Artemisia Annua In Chinese Traditional Medicine

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Yeung (1985), in a short monograph on Qing Hao gives A. apiacea Hance as a synonym for A. annua and describes the taste and property of the herb as bitter, pungent and cold. Its functions are antimalarial, to reduce the heat caused by deficiency of Yin, and to clear the summer heat. The medicinal uses of Qing Hao are given as malaria, febrile diseases, tidal fever, low grade fever and summer heat stroke. Although Qing Hao may be used as a cooling herb for the relief of symptoms, TCM places great emphasis on treating the underlying cause of an illness and as explained above, diagnosis is often much more precise than it is in western medicine. This helps to explain why complex combinations of Chinese herbs are used; additional herbs (which may be referred to as "minister", " assistant" or "guide" herbs are added to the principal (or "emperor" herb) in order to complement or modify its action so that the TCM prescription is tailored for the needs of the individual patient.

An example of a prescription for the treatment of malaria using TCM is the classical formula Qing Hao Bie Jia Tang (decoction of Carapax Trionycis and Qing Hao) which is found in the "Wen Bing Tiao Bian" (Detailed analysis of febrile diseases) of 1798. It is composed of the following: Herba Artemisia Annuae, Carapax Trionycis (fresh water turtle shell), Folium Mori (Morus alba leaf), Pollen (species not specified), Rhizoma Anemarrhenae (Anemarrhenae asphodeloides rhizome) and Cortex Moutan (Paeonia suffruticosa bark). Herba Artemisia Annuae is used to clear the heat from the channels so as to lower the fever and Carapax Trionycis has the effect of nourishing Yin and lowering the fever. The combination of the two expels heat without injuring Yin and these are the principal ingredients but Herba Artemisia Annuae may also act as the "guiding herb". Cortex Moutan may also cool the blood and help Herba Artemisia Annuae to eliminate the heat while Rhizoma Anemarrhenae serves to benefit Yin and help Carapax Trionycis to lower the fever so that they are considered to be minister herbs. Folium Mori and Pollen are assistant herbs in the formula.

Although it is well established that artemisinin itself is a highly effective antimalarial, to date there have been no published reports of clinical trials in which A. annua herb has been used alone for the treatment of malaria. One reason for this is that, as illustrated above, TCM is individualised for each patient so that different combinations of herbs are used. Currently however, there is interest in Africa in growing the herb and using it as a locally available and inexpensive antimalarial, but before this practise can be recommended, studies demonstrating the efficacy of A. annua will be needed. However, studies in which a crude ethanolic extract of A. annua was formulated with oil in a soft gel capsule and administered to mice and tried clinically in man have been reported (Yao-De et al., 1992). In mice infected with Plasmodium berghei the soft gel capsule was found to be superior to a tablet formulation of the extract; for the capsule the EDJ0 value was 11.9 g/kg (with reference to the raw herb) and 35.1 mg/kg (with respect to the artemisinin content) while the corresponding values for the tablet were 46.8 g/Kg and 124 mg/kg respectively. Artemisinin itself was found to have an ED50 of 122 mg/kg. The soft gel capsule was administered to 103 patients with malaria (P. falciparum or P. vivax) and compared with the tablet formulation which was given to 41 malaria patients. Both formulations were effective in reducing fever and clearing parasites at doses equivalent to 73.6 g raw herb (for the capsule), and 80.8 g (for the tablet), given over 3 days, but recrudescent rates were high with both dosage forms although they were reduced by increasing the duration of treatment. Recrudescence (which arises because not all of the parasites have been killed by the drug and is not due to drug resistance), may also occur when artemisinin and its derivatives are used to treat malaria (see chapter 13), but the high rate of recrudescence reported in the above study suggests that crude extracts alone may not give an acceptable cure rate and additional drug therapy may need to be given.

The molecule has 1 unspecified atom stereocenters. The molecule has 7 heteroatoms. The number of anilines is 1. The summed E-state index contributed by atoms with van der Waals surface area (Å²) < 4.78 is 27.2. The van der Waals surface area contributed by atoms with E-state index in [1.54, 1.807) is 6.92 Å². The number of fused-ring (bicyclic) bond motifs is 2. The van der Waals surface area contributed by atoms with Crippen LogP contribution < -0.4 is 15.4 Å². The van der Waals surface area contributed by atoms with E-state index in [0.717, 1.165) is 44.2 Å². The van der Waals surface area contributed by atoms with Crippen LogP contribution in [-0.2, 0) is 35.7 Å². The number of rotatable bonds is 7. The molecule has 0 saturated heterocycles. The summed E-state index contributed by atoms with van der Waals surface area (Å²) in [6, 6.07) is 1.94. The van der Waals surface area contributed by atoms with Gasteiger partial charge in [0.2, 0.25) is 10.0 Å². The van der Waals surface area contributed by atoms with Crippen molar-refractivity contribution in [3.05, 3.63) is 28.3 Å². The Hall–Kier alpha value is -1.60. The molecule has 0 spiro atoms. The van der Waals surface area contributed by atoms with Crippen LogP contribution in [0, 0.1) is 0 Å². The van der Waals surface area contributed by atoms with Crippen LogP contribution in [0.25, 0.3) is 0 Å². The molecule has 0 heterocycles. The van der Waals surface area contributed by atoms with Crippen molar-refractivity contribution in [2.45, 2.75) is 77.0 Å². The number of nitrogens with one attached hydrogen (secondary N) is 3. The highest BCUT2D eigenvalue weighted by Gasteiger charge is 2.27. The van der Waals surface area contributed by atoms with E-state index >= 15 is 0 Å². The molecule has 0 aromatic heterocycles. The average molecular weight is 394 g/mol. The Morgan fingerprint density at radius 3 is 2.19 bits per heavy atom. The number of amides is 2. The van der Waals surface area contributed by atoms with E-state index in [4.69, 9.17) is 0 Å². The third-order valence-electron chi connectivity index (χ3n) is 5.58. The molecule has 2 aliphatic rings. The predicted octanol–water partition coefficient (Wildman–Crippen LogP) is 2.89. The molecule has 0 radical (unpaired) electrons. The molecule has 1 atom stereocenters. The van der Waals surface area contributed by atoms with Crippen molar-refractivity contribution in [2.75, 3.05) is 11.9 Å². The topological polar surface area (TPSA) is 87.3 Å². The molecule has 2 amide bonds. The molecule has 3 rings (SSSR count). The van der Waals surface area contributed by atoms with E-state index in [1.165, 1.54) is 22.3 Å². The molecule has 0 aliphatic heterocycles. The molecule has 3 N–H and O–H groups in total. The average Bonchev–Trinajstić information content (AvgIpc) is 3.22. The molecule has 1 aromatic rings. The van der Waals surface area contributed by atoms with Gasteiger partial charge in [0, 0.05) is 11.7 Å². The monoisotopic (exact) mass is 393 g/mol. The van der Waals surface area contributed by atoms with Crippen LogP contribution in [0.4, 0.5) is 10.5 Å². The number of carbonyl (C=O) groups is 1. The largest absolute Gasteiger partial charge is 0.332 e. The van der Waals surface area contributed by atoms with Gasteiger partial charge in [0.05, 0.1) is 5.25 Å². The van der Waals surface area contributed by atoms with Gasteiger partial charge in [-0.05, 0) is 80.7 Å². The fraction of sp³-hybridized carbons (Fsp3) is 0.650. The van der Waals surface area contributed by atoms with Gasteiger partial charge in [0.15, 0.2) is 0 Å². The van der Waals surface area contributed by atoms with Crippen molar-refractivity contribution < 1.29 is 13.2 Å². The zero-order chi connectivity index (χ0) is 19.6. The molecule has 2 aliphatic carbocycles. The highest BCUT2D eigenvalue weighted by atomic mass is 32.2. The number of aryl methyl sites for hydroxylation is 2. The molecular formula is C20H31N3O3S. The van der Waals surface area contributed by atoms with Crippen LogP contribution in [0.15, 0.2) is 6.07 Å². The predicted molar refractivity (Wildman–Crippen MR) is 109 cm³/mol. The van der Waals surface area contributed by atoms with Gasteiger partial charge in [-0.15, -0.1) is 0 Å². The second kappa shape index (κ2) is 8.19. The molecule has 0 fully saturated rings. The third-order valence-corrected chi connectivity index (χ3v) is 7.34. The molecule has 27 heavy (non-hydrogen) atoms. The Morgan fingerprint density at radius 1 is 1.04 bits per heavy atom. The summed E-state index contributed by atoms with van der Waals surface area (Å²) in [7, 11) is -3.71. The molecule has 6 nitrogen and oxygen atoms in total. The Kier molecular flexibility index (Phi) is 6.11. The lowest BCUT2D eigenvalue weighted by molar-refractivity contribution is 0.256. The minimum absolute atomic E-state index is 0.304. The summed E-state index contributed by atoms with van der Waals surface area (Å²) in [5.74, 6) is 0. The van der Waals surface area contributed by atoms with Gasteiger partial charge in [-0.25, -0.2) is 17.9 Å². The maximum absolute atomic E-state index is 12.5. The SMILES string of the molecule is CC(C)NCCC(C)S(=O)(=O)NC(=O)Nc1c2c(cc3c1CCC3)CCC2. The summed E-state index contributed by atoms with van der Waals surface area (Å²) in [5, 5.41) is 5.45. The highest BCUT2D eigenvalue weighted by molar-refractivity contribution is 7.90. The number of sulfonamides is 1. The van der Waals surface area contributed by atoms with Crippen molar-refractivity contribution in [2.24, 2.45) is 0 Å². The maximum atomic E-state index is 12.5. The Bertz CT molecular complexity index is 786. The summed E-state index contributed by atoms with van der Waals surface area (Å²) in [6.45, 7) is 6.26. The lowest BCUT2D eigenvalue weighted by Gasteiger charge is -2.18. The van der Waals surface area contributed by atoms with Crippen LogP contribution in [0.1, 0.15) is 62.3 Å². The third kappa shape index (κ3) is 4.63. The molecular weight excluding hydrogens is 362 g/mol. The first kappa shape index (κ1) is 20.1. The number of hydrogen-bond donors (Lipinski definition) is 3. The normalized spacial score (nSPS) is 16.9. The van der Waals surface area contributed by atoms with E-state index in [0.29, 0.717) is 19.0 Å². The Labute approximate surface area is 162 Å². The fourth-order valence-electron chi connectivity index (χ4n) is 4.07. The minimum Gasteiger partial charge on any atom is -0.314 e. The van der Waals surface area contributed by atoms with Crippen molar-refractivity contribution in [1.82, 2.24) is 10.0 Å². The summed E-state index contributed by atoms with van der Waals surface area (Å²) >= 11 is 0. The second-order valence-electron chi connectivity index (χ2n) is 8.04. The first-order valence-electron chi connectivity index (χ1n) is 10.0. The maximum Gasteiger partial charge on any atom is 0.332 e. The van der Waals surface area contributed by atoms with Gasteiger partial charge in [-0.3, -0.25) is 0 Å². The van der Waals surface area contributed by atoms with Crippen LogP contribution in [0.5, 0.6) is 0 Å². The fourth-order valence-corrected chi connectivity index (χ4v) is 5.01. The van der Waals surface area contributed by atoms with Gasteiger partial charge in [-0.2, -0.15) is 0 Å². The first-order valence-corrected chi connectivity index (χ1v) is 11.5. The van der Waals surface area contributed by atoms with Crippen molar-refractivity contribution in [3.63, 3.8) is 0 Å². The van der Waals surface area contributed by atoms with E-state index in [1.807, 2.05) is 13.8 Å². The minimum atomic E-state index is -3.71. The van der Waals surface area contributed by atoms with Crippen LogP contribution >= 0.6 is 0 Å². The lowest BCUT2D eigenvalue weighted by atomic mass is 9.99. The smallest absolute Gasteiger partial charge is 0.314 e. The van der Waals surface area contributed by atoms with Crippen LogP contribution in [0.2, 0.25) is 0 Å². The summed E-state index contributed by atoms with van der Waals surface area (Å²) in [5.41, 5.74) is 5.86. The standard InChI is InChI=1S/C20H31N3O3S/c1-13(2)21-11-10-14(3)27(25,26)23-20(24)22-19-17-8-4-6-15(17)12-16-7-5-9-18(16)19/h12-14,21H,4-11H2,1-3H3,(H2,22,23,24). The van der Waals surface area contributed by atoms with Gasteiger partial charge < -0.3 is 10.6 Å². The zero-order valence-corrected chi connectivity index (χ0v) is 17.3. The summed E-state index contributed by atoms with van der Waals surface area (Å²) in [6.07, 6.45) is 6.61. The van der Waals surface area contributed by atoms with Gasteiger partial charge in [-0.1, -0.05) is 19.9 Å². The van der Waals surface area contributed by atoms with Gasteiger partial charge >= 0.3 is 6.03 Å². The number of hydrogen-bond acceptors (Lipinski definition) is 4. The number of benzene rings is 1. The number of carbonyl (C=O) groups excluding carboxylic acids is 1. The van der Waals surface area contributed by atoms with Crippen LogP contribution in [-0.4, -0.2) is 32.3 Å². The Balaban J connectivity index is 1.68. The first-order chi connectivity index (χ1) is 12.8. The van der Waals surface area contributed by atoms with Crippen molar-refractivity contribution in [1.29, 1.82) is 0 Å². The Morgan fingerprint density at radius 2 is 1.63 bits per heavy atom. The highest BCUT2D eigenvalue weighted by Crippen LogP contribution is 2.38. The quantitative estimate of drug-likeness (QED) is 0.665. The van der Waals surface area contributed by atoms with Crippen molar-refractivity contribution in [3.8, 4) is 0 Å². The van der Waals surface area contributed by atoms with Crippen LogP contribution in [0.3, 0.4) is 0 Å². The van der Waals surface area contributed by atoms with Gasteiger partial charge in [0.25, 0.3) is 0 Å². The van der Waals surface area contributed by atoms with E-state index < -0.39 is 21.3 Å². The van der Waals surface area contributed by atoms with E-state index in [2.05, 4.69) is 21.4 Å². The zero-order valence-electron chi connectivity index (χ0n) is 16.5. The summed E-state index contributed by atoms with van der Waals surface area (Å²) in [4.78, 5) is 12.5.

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Traditional Chinese Medicine

Traditional Chinese Medicine

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